Coordination of Earnings, Regulatory Capital and Taxes in Private and Public Companies

54 Pages Posted: 19 May 1999

See all articles by Michael B. Mikhail

Michael B. Mikhail

University of Illinois at Chicago - College of Business Administration

Date Written: May 1999

Abstract

This study investigates whether the form of ownership in the life insurance industry (i.e., public, private or mutual) affects the pursuit of capital, earnings, and tax management goals between 1975 and 1991. Results indicate that differences resulting from ownership structure are most pronounced in the area of tax planning. Private stock companies use both policy reserves and reinsurance to manage taxes while public companies, on average, do not appear to manage taxes. I investigate whether the tax planning differences observed appear to be induced by compensation schemes used to control agency costs in public firms, or concerns with stock market interpretations, by studying the tax planning behavior of mutual firms. These firms have diffuse ownership structures, similar to those of public companies, and thus face similar agency problems. But since mutual firms are owned by their policyholders, they are not subject to the stock market concerns that affect public companies. If both private stock and mutual firms manage taxes more aggressively than public companies, the inference is that stock market concerns create the behavioral differences. However, if only private stock companies are aggressive tax managers, differences are more likely to stem from agency costs. My results indicate that mutual firms, like public companies, do not, on average, manage taxes. This outcome is consistent with incentive compensation contracts, designed to control agency costs, at least partly inducing differences in tax management behavior between private and public stock companies.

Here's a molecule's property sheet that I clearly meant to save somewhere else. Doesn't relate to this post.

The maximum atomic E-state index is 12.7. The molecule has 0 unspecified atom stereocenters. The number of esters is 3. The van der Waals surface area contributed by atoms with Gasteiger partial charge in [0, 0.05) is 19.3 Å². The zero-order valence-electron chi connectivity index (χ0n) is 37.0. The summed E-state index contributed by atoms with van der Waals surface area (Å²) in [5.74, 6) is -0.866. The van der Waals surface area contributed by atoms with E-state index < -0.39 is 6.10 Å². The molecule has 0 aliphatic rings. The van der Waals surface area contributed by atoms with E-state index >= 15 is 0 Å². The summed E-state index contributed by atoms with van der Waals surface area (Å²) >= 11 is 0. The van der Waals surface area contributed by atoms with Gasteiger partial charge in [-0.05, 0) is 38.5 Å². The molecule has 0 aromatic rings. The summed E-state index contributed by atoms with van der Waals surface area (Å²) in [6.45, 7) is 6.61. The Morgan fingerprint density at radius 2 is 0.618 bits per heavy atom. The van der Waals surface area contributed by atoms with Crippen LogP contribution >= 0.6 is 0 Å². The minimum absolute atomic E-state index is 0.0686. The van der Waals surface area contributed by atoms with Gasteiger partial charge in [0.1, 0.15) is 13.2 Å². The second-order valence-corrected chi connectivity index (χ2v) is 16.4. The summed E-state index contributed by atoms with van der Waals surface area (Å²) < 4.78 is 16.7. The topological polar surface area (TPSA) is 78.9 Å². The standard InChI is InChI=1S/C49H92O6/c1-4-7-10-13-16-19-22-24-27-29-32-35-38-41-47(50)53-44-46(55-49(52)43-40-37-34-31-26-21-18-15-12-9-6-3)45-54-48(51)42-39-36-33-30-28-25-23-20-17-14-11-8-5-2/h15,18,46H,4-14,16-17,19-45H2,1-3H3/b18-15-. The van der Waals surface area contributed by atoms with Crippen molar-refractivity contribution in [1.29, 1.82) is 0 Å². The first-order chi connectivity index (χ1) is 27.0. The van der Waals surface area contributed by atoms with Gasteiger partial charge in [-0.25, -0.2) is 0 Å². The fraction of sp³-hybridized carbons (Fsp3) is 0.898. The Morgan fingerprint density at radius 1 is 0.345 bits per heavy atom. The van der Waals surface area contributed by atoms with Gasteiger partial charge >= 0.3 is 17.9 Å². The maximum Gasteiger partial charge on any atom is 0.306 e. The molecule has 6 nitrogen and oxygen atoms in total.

I find support for capital management in all ownership structures. However, the specific tools employed vary across firm type. Private stock companies are more likely to manage capital through adjusting dividends while public companies and mutual firms are more likely to vary reinsurance levels. Mutual firms also used realized gains and losses to manage capital. All firm types appear to use policy reserves and reinsurance to smooth earnings.

JEL Classification: G22, G32, M41, M43, H25, J33

Suggested Citation

Mikhail, Michael B., Coordination of Earnings, Regulatory Capital and Taxes in Private and Public Companies (May 1999). Available at SSRN: https://ssrn.com/abstract=165010 or http://dx.doi.org/10.2139/ssrn.165010

Michael B. Mikhail (Contact Author)

University of Illinois at Chicago - College of Business Administration ( email )

601 South Morgan Street
11th Floor
Chicago, IL 60607
United States

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